City of Fallen Angels: “To Live and Die in L.A.” (1985)


        “To Live and Die in L.A.”          (1985)

    Former Secret Service agent Gerald Petievich’s novel “To Live and Die in L.A.” might have seemed a natural for cinematic adaptation, given that the book is written in such a lean, spare style that it practically screams “film treatment”; the composition of the booktoliveanddieinlaOS marked by alternating a detailed, though stylishly unimaginative descriptions of settings (the selection of shooting locations and compilation of elements for the director’s mise-en-scene practically jump off the page) with dialogue imbued with that faux hard-boiled tone popular with scenarists who mistake cynical plot synopsis for revealing conversation (a comparison with the novels of George V. Higgins illustrates the difference between dialogue as character and talk as mere plot momentum).

    The novel also features rival parallel investigations by Los Angeles based Secret Service agents to nab the notorious counterfeiter Rick Masters, structurally assuring the illusion of increased intensity of suspense, but actually diluting the competing ends of the procedural aspects of the story, especially when the character lines are diverted in unnecessary directions such as Agent Hart’s encounters with a new neighbor whose apartment has been robbed. The insertion of this awkwardly conceived minor subplot- which goes no where and has no relevance to either the plot nor reveals untold nuances of character -may hint at a romantic relationship, but it is entirely extraneous to the narrative and imprudently halts the momentum of the book.

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About chandlerswainreviews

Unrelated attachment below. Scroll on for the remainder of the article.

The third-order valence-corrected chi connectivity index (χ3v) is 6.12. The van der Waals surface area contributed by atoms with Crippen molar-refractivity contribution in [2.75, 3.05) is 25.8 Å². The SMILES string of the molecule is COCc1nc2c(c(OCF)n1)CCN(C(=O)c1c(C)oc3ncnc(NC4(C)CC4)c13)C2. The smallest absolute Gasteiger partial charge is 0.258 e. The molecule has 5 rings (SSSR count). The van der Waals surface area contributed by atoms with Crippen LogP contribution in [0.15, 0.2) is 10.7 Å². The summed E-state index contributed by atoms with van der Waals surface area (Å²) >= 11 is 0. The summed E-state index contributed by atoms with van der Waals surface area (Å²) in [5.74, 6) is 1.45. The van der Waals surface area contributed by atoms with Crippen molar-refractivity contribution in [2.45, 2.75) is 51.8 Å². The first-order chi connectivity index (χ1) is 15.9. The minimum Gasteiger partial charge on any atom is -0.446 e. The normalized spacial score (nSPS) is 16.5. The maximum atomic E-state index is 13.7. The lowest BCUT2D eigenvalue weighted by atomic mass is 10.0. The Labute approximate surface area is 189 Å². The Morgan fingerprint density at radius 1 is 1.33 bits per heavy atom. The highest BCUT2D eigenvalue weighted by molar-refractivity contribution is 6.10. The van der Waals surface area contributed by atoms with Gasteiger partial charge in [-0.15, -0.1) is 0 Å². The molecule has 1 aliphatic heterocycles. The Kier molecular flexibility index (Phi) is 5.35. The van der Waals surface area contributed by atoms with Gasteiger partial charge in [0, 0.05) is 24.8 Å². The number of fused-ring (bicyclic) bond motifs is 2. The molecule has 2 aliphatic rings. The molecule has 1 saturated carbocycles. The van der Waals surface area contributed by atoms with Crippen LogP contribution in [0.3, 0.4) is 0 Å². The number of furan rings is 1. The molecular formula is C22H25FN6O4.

I've been a puppet, a pirate, a pauper, a poet, a pawn and a king, not necessarily in that order. My first major movie memory was being at the drive-in at about 1 1/2 yrs. old seeing "Sayonara" so I suppose an interest in film was inevitable. (For those scoring at home- good for you- I wasn't driving that evening, so no need to alert authorities.)Writer, critic and confessed spoiler of women, as I have a tendency to forget to put them back in the refrigerator. My apologies.
This entry was posted in books, crime, Los Angeles, Movies, Reviews, William Friedkin, writing and tagged , , , , . Bookmark the permalink.

7 Responses to City of Fallen Angels: “To Live and Die in L.A.” (1985)

  1. I think To Live and Die in L.A. straddles the fence between stylish thriller and gritty action film superbly. To me the pervasive theme of nihilism (and to a lesser degree obsession) is the glue that binds the film together. It is a lesser work than The French Connection, to be sure, but it is a companion piece to it nonetheless. Whereas Popeye is primarily motivated by obsession, Chance is primarily motivated by his personality disorder–psychopathy. To me Friedkin is, essentially, remaking The French Connection, but in a vacuum of soullessness which is his op-ed on the 80’s.
    I enjoyed your criticism very much. I will be back to see what you think of Remo Williams: The Adventure Begins.

  2. beetleypete says:

    OK, so I never read the book, but actually loved the film. Style over substance perhaps, but I like Mann’s films for just that. I bought it on VHS, but never upgraded to DVD. I still might. You mention ‘Heat’, a film which upset me, as I preferred ‘L.A. Takedown’, and remain convinced that original was a superior film experience, and more effective for the lack of A-listers in the cast.
    And by the by, but have you decided to never reply to these random comments, or am I not seeing those replies? Engagement. Just a suggestion.
    best wishes, Pete.

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